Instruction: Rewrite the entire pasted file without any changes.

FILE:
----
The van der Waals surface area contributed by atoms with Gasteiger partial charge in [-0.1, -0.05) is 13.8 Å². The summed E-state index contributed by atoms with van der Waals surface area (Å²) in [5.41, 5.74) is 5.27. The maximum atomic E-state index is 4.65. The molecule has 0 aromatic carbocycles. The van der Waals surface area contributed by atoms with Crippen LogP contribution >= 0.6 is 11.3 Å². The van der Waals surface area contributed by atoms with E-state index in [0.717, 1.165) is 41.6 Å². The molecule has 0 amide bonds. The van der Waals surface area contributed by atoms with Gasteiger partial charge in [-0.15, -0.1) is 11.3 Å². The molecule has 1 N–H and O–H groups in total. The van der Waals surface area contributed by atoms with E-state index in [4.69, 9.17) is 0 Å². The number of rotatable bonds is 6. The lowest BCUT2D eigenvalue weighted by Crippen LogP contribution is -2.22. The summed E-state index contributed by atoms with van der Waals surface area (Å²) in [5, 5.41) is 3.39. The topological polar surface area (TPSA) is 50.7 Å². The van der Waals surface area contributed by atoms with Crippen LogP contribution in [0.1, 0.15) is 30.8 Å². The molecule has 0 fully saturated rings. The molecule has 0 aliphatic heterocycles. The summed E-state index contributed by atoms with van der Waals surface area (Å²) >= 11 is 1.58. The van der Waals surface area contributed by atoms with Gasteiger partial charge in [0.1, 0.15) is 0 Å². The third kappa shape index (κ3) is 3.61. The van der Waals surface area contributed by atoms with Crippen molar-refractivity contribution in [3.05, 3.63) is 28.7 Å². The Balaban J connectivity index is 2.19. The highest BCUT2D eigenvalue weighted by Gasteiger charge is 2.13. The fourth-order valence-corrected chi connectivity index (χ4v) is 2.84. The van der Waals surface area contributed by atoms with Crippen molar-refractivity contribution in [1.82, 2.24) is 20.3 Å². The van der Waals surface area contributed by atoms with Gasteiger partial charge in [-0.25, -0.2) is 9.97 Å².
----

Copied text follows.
The van der Waals surface area contributed by atoms with Gasteiger partial charge in [-0.1, -0.05) is 13.8 Å². The summed E-state index contributed by atoms with van der Waals surface area (Å²) in [5.41, 5.74) is 5.27. The maximum atomic E-state index is 4.65. The molecule has 0 aromatic carbocycles. The van der Waals surface area contributed by atoms with Crippen LogP contribution >= 0.6 is 11.3 Å². The van der Waals surface area contributed by atoms with E-state index in [0.717, 1.165) is 41.6 Å². The molecule has 0 amide bonds. The van der Waals surface area contributed by atoms with Gasteiger partial charge in [-0.15, -0.1) is 11.3 Å². The molecule has 1 N–H and O–H groups in total. The van der Waals surface area contributed by atoms with E-state index in [4.69, 9.17) is 0 Å². The number of rotatable bonds is 6. The lowest BCUT2D eigenvalue weighted by Crippen LogP contribution is -2.22. The summed E-state index contributed by atoms with van der Waals surface area (Å²) in [5, 5.41) is 3.39. The topological polar surface area (TPSA) is 50.7 Å². The van der Waals surface area contributed by atoms with Crippen LogP contribution in [0.1, 0.15) is 30.8 Å². The molecule has 0 fully saturated rings. The molecule has 0 aliphatic heterocycles. The summed E-state index contributed by atoms with van der Waals surface area (Å²) >= 11 is 1.58. The van der Waals surface area contributed by atoms with Gasteiger partial charge in [0.1, 0.15) is 0 Å². The third kappa shape index (κ3) is 3.61. The van der Waals surface area contributed by atoms with Crippen molar-refractivity contribution in [3.05, 3.63) is 28.7 Å². The Balaban J connectivity index is 2.19. The highest BCUT2D eigenvalue weighted by Gasteiger charge is 2.13. The fourth-order valence-corrected chi connectivity index (χ4v) is 2.84. The van der Waals surface area contributed by atoms with Crippen molar-refractivity contribution in [1.82, 2.24) is 20.3 Å². The van der Waals surface area contributed by atoms with Gasteiger partial charge in [-0.25, -0.2) is 9.97 Å².